(NBC Boston) - Getting to the emergency room could be a matter of life and death, and the help paramedics can provide on the way there can be critical. But more people are hopping into an Uber for a ride, according to a new study just released this week.

"I think it's a dangerous thing for Uber to replace ambulances," said Johnathon Bobbit-Miller of Brewster Ambulance Service in Weymouth. "Paramedics and EMTs are professionals. They're able to monitor things like blood pressure. They can see if someone is having a heart attack."

The study, authored by Leon Moskatel and David Slusky, analyzes communities where Uber is available. In those communities, the researchers found that ambulance usage rates are down by at least 7 percent.

Researchers indicate one reason could be because it's cheaper. Ambulance rides could cost thousands of dollars, depending on insurance.

"Your life is more important than the cost of an ambulance trip," said Dr. Paul Kivela, president of the American College of Emergency Physicians. "I'm not sure it's the best idea to take Uber."

Kivela says a patient may think their symptoms aren't that serious, but may need immediate attention that a paramedic, not an Uber driver, can provide.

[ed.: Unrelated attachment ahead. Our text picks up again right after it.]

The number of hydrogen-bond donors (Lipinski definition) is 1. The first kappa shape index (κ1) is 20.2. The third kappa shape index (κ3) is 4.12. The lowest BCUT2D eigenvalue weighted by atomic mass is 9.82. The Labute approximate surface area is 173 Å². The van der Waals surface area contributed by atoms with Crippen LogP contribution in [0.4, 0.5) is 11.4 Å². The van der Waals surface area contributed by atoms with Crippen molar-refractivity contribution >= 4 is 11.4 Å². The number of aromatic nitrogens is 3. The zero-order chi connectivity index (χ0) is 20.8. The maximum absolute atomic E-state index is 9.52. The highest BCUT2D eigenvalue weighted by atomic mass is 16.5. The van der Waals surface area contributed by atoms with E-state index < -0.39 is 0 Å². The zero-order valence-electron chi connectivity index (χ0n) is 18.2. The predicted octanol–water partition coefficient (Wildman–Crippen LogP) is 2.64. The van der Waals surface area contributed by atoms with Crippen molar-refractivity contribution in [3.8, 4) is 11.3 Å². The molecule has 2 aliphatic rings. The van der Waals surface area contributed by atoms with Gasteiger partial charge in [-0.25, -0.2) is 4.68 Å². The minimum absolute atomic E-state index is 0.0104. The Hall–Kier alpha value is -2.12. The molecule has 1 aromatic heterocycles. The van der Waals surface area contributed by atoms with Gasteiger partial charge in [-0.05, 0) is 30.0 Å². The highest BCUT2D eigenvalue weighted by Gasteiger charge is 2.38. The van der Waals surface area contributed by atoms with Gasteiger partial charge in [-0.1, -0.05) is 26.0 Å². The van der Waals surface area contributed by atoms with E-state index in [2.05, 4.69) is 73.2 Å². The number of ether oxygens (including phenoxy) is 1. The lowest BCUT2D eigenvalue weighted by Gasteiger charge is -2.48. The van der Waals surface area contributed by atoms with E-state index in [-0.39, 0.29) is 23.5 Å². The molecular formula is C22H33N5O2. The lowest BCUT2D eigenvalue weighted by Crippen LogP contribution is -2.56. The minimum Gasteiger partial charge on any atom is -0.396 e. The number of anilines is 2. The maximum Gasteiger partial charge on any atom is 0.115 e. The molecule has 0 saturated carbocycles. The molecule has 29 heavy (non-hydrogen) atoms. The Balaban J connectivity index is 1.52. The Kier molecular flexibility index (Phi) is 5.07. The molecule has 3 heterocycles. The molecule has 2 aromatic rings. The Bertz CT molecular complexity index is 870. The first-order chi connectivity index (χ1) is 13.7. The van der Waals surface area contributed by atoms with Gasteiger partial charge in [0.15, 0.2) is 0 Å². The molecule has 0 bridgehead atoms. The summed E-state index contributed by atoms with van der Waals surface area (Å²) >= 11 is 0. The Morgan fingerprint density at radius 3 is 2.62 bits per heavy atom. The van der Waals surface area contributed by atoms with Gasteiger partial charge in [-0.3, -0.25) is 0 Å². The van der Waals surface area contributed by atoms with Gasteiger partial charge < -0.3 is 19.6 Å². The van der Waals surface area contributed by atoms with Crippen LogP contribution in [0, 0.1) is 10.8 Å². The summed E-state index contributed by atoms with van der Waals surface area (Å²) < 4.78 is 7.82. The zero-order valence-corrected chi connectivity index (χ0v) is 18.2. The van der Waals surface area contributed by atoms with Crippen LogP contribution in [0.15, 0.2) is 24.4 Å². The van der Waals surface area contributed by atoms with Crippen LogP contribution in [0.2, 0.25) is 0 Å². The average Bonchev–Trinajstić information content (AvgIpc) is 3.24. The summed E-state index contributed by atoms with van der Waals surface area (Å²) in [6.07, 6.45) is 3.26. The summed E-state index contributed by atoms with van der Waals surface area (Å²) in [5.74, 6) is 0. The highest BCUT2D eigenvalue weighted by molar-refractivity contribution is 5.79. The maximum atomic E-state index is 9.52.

"A lot of patients, if they have chest pain, it might be indigestion, but this could easily be a heart attack," said Kivela. "Or any other life-threatening condition."

Bobbit-Miller says Uber could be useful in cases where patients are tying up emergency services and emergency rooms.
"Oftentimes, patients go to the hospital when they should be going to either urgent care or their primary care physician," said Bobbit-Miller. "So that's a perfect thing for Uber to do."

An Uber spokesperson told NBC Boston, "We're grateful our service has helped people get to where they're going when they need it the most," an Uber spokesperson told NBC Boston. "However, it's important to note that Uber is not a substitute for law enforcement or medical professionals. In the event of any medical emergency, we encourage people to call 911."

"I'm not sure an Uber driver would want someone bleeding in the back of their vehicle, nor would they want someone in the back suddenly dying from a heart attack," Kivela added.